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Annual Reports - 1923 (cont.)
 
 
 

Progress of the Bank

During the 12 months ended the 31st December 1923, the Bank has continued to progress at an exceptional pace. Not only is this evidenced by the great increase in the number of transactions, but in the turnover as well. In the Savings Bank Department there has been handled practically four million pounds. The increase in the number of open accounts is also very substantial, and when it is taken into consideration that these accounts are all "live" accounts, ie there is something standing to credit in each account, and also to the fact that the number does not include depositors in the School Savings Bank, it will be realised how the depositorship has spread and is spreading.

The introduction of the Home Safe method of saving has proved a success, and it is clear that further provision in the way of additional safes will have to be made.

In the House Purchase Department there has been increased activity, and it is gratifying to find this development. Apart from the additional work involved in dealing with increased borrowers month by month in the shape of repayments, there has been considerably more work thrown on to the Department in the way of  enquiries, inspection of deeds, etc.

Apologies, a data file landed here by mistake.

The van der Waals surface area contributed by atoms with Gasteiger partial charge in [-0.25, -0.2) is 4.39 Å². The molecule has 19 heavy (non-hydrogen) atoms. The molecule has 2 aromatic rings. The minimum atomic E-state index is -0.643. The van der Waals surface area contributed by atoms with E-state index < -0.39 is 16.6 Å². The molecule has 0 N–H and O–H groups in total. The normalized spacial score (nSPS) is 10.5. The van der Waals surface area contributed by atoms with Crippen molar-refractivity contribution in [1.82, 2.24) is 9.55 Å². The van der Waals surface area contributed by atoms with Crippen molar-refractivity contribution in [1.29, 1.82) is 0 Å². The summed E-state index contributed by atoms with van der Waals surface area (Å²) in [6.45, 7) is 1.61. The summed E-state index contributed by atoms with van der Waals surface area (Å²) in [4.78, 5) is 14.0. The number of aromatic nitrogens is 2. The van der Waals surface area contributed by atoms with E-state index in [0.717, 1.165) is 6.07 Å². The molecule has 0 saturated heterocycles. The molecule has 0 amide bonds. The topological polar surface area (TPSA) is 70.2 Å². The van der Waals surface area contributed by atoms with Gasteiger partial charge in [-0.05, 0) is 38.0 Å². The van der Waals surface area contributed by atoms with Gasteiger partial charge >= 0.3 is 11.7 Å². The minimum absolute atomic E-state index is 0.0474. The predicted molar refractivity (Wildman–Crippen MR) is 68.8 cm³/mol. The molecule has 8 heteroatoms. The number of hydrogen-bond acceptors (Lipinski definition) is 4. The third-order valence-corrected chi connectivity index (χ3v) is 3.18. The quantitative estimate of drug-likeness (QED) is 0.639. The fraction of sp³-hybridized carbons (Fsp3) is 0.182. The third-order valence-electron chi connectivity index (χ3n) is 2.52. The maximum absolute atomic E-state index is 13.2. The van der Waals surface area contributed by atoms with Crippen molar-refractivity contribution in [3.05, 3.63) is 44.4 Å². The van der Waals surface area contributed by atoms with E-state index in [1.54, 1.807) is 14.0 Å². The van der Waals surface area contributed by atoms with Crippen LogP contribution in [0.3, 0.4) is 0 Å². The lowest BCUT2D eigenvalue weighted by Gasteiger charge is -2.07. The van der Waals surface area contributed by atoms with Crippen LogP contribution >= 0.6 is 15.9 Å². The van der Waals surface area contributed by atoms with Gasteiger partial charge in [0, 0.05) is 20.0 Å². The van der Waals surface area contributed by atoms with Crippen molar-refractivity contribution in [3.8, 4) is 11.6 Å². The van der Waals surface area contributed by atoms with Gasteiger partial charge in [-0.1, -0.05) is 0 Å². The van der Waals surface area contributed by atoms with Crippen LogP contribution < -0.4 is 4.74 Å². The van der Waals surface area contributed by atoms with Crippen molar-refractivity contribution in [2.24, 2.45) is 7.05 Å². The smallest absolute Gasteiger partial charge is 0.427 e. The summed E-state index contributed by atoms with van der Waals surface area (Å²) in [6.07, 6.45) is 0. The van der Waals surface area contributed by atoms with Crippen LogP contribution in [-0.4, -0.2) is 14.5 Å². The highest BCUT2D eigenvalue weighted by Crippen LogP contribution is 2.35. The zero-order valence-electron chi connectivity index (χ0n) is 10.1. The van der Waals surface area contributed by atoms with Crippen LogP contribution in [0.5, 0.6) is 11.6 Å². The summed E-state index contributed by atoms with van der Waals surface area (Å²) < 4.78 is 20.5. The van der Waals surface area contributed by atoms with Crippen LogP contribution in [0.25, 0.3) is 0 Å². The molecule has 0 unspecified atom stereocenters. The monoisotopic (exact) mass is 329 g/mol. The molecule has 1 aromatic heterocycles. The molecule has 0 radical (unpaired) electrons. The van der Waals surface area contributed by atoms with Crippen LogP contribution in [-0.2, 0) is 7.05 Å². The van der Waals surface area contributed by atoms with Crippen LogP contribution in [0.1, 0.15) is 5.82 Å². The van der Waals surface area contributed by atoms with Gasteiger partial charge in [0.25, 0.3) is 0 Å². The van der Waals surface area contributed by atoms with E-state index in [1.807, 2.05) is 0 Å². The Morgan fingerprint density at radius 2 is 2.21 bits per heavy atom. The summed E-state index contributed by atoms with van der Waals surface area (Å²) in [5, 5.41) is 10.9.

The collection of Water Accounts continues to grow appreciatively, and the increase during the last twelve months indicates still further development as the public get more acquainted with the facilities offered. The collection of Rates will, doubtless, follow on the same lines as soon as a less cumbersome method is introduced.

The School Savings Bank work has continued during the last year on much the same lines as formerly, but the results obtained through this channel are not as pleasing as they might be.

Administratively, the year has been a very heavy one, due in no small measure to the setting up of more permanent branches, the building and adaption of branches, all involving much time and thought and giving some anxiety. The results, however, go to prove the wisdom of giving the greatest possible facilities to the public, and the extra work and anxiety is thus compensated for.

Taken as a whole the machinery works smoothly, and with amended Rules and Regulations, as proposed, many difficulties now encountered in an administrative sense should disappear.

Comparative statistics are attached hereto will be of interest to the Committee.

(3) General Manager's Report made to the General Purposes Sub-Committee on January 22nd 1924
(2) Council Report
 
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